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Federal Employees News Digest : Oct 14, 2013
An individual owns a life insurance policy and the insurance company refuses to pay the death benefit claim when the insured dies. This scenario is not beyond the realm of possibility as many state insurance regulators and insurance companies are scrutinizing those life insurance policies in which the policy owner names an "insurable interest" as the beneficiary. The Office of Personnel Management permits a retiring federal employee to name an insurable interest as a survivor annuitant to a CSRS or FERS annuity. OPM defines an insurable interest as a relative closer than a first cousin. According to OPM's definition, an insurable interest includes the employee's child, sibling or parent. But as will be explained below, with some additional actions and paperwork, an employee can name someone other than a relative closer than a first cousin. This column discusses who life insurance companies and OPM consider as a legitimate insurable interest. With respect to life insurance, how close of a relationship between the policy owner and an individual is "close enough" for an indi- vidual to be considered a legitimate beneficiary to a life insurance policy? Does the potential beneficiary have to be related to the policy owner---for example, a spouse, child, sibling or parent? Because individual life insurance contracts are governed by state law, the definition of an insurable interest can vary by state. In gen- eral, an insurable interest beneficiary means that the beneficiary is likely to benefit if the insured continues to live and suffer finan- cially if the insured dies. As such, not just anyone can purchase a life insurance contract on an individual's life and make himself or herself the beneficiary. Frequently the beneficiary---a parent, child, husband, wife, brother or sister---has a clear insurable interest due to a blood rela- tionship or marriage. An insurable interest can also legitimately exist in a credit-debtor or business relationship. Interestingly, depending on state law, engaged couples may not have an insur- able interest in each other's lives. The issue of who is a legitimate insurable interest became more intense in recent years because of the abuses associated with "stranger-owned life insurance" (STOLI). This type of transac- tion occurs when an investor attempts to profit from the death of an unrelated individual. In this case, an investor who clearly has no relationship or insurable interest in the insured buys a life insurance policy on an unrelated individual, pays the insurance premiums, and is named as beneficiary. Many states are prohib- iting STOLI transactions. One insurance company weeds out STOLI transactions with questions on life insurance applications that ask the policy's purpose and the intent of the policy applicant. The company is look- ing for "red flags," including investors who receive assistance with paying policy premiums, and named beneficiaries who clearly have no connection or rela- tionship with the insured. This means that financial professionals must be extra diligent in selling life insurance policies. And individuals must be wary of any insurance company or agent attempting to sell an insurance policy purely as an "investment." According to OPM, an insurable interest is pre- sumed to exist if a retiring employee names one of the following individuals as a survivor annuitant for a CSRS or FERS annuity: (1) the employee's current same-sex or heterosexual spouse; (2) a blood or adoptive relative closer than a first cousin; (3) a former spouse; (4) a person to whom the employee is engaged to be married (same- sex or opposite-sex); or (5) a person with whom the employee is living in a relationship that would constitute a common-law mar- riage in jurisdictions that recognize common-law marriages. If the person named as a survivor annuitant is not one of those individuals listed in the previous paragraph, then the employee must submit an affidavit from one or more persons with personal knowledge of the named survivor annuitant's insurable interest in the employee. The affidavit must set forth: • The relationship, if any, between the employee and the person named to receive a survivor annuity; • The extent to which that person is a dependent of the employ- ee; and • The reasons why that person might reasonably expect to derive financial benefit from the employee's continued life. The affidavit should be attached to the retirement application: CSRS/CSRS Offset - Form SF2801; and FERS - Form SF 3107. Note that unlike a spousal survivor annuity, in which the age difference between the spouses has no effect on the cost of a survivor annuity, the larger the difference in age between a CSRS or FERS annuitant and the insurable interest, the higher the cost to give an insurable interest survivor annuity. The Thrift Savings Plan does not use the insurable interest con- cept with respect to a beneficiary designation. The only concept of insurable interest that the TSP uses is for the TSP joint life annuity. A TSP account owner who opts for a TSP joint life annuity can name an insurable interest---a spouse or former spouse---as an insurable interest for the purpose of a joint TSP annuity. Edward A. Zurndorfer is a Certified Financial Planner and Enrolled Agent in Silver Spring, MD. He is also a registered representative with FSC Securities Corporation, branch address: 833 Bromley St. - Suite A, Silver Spring, MD 20902. Phone: (301) 681-1652. Securities offered through FSC Securities Corporation,member FINRA/SIPC. EZ Accounting and Financial Services and FSC are independent companies. Informed Investor What is an 'insurable interest' for life insurance or survivor annuity purposes? October 13, 2013 Vol. 63, No. 13 7 Visit us on the Internet at www.FederalDaily.com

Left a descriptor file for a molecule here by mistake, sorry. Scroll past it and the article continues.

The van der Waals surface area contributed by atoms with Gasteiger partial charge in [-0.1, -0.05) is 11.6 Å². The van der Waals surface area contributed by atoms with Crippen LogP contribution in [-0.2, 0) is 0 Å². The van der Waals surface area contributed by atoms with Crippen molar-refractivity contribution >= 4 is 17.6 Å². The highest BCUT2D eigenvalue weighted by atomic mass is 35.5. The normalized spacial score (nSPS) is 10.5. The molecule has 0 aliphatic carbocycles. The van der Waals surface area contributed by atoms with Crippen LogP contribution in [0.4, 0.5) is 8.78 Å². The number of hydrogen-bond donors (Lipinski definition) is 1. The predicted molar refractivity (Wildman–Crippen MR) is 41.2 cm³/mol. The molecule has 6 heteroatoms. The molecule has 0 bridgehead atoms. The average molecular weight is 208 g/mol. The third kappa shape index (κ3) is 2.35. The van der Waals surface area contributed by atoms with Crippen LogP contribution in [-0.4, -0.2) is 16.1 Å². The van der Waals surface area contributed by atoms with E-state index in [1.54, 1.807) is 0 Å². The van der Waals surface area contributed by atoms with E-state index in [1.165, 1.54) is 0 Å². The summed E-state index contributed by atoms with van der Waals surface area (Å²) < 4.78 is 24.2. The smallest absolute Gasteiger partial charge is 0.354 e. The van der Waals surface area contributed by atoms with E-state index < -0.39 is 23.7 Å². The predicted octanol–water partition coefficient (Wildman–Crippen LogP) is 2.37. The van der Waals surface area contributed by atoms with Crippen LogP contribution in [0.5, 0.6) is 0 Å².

Oct 7, 2013
Oct 21, 2013